Great teams come and go in the NBA. Very few have the staying power to last for more than a couple seasons, let a lone a decade. It takes skill and luck, but the teams with real longevity typically have an incredible relationship between front office and coaching staff.
The gold standard is clearly the San Antonio Spurs, who have accomplished what seems like the impossible. In their 37 seasons in the NBA, they have made the playoffs an astonishing 33 times. And since Gregg Popovich took over as Spurs head coach in 1996, they have 10 division titles and four NBA Championships.
Popovich is always going to be the guy who gets the acclaim, but what is often lost in the Spurs’ winning ways is the relationship between Popovich and R.C. Buford.
Buford took over the reigns as general manager in 2002. While Tim Duncan, Manu Ginobili and Tony Parker continue to be the cornerstones of the franchise, Buford has continually found pieces to fit around the trio. Pieces that once again have helped them reach the NBA Finals.
While every team in the league should look to the Spurs for inspiration, small market teams should pay good money for the blueprint.
Is it lightning in a bottle or can the Spurs’ accomplishments be replicated?
The Kings found similar success at the turn of the millenium, albeit in a shorter run. Geoff Petrie picked up two NBA Executive of the Year awards for bringing Vlade Divac, Chris Webber, Peja Stojakovic, Jason Williams and others together.
But once the team was formed, it was Rick Adelman who gained acclaim for his ability to mesh a group of individuals into one of the most entertaining teams in the NBA.
The symbiotic relationship between Petrie and Adelman worked to perfection. Petrie would bring in the talent and Adelman would figure out a way to make the pieces work. Petrie was always ahead of the curve. He collected the style of player that fit Adelman’s system and the coach relied on Petrie’s skill as a talent evaluator. For eight glorious seasons, the cupboard was never bare. Petrie would mine and Adelman would meld.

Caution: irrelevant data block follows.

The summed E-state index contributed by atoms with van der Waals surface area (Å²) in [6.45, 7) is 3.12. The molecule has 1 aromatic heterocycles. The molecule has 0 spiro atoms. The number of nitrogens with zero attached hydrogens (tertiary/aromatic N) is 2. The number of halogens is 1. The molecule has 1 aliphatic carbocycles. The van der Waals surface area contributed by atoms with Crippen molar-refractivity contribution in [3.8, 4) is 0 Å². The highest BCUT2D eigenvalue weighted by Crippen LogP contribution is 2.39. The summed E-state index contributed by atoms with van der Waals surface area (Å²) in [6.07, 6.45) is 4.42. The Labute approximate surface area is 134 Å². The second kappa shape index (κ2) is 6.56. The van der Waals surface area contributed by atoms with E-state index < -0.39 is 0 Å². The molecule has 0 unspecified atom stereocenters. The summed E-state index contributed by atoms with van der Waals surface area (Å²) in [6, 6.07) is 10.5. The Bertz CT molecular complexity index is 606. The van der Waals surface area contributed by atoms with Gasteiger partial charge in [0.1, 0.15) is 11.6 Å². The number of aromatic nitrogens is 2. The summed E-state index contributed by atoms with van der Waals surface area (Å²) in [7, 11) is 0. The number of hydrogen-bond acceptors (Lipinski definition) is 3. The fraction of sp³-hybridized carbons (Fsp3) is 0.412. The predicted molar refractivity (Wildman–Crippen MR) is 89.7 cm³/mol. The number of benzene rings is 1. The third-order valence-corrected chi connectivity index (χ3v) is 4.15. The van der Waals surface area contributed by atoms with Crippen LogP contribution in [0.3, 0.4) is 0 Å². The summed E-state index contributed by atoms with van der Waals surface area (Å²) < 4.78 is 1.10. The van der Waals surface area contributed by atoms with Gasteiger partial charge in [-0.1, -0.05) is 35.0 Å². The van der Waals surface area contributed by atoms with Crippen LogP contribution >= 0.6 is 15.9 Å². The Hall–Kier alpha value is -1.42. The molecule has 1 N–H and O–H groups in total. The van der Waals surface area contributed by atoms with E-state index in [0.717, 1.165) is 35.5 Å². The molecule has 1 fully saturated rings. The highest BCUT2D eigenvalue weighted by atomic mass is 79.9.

When Adelman left following the 2005-06 season, the Kings, with Petrie still at the helm, fell apart. In fact, during Petrie’s 19-year tenure as President of Basketball Operations, he made the playoffs only once without Adelman as Kings coach.
Without Petrie, Adelman found moderate success in Houston, but nothing like what we saw in Sacramento’s golden era.
There is clearly a pattern that can be looked at for success. There are no guarantees and of course there are thousands of other variables to consider, like finding great players in Duncan and Webber.
So what is the next step for the Kings in their rebuild?
The list of potential general manager contenders is impressive. Candidates like Buford, Chris Wallace of the Memphis Grizzlies, David Morway, formally of the Indiana Pacers and Troy Weaver of the Oklahoma City Thunder all have a small market pedigree, meaning they have insight on how to run a team in a town like Sacramento.
Being in a small market takes some getting used to. You have to capitalize on every chance you are given. You aren’t allowed to miss in the lottery or overpay for mid-level talent. It is about being calculated and cunning and finding players where others have failed.
There is one more candidate on the list that not only deserves mention, but may show a different path for Vivek Ranadivé and company. Travis Schlenk is the assistant general manager and director of player personnel for the Golden State Warriors. While he doesn’t exactly have the small market bloodlines of the other candidates, he has a very strong working relationship with the reported frontrunner of the Kings’ head coaching position, Warriors assistant Mike Malone.
So where do the Kings go from here? Do they look for a small market genius and hope to pair him with the right coach? Or, do they look for a duo that already has a strong understanding of the other’s wants and needs?
It’s a tough decision and whether the right choice is made or not could take years to figure out. Is it pie in the sky to hope for the second coming of Popovich/Buford or Adelman/Petrie? No, those are the standards that every franchise should strive to achieve every time they bring in a new group.
If you aren’t searching for the next great front office/coaching tandem, you probably shouldn’t own a team.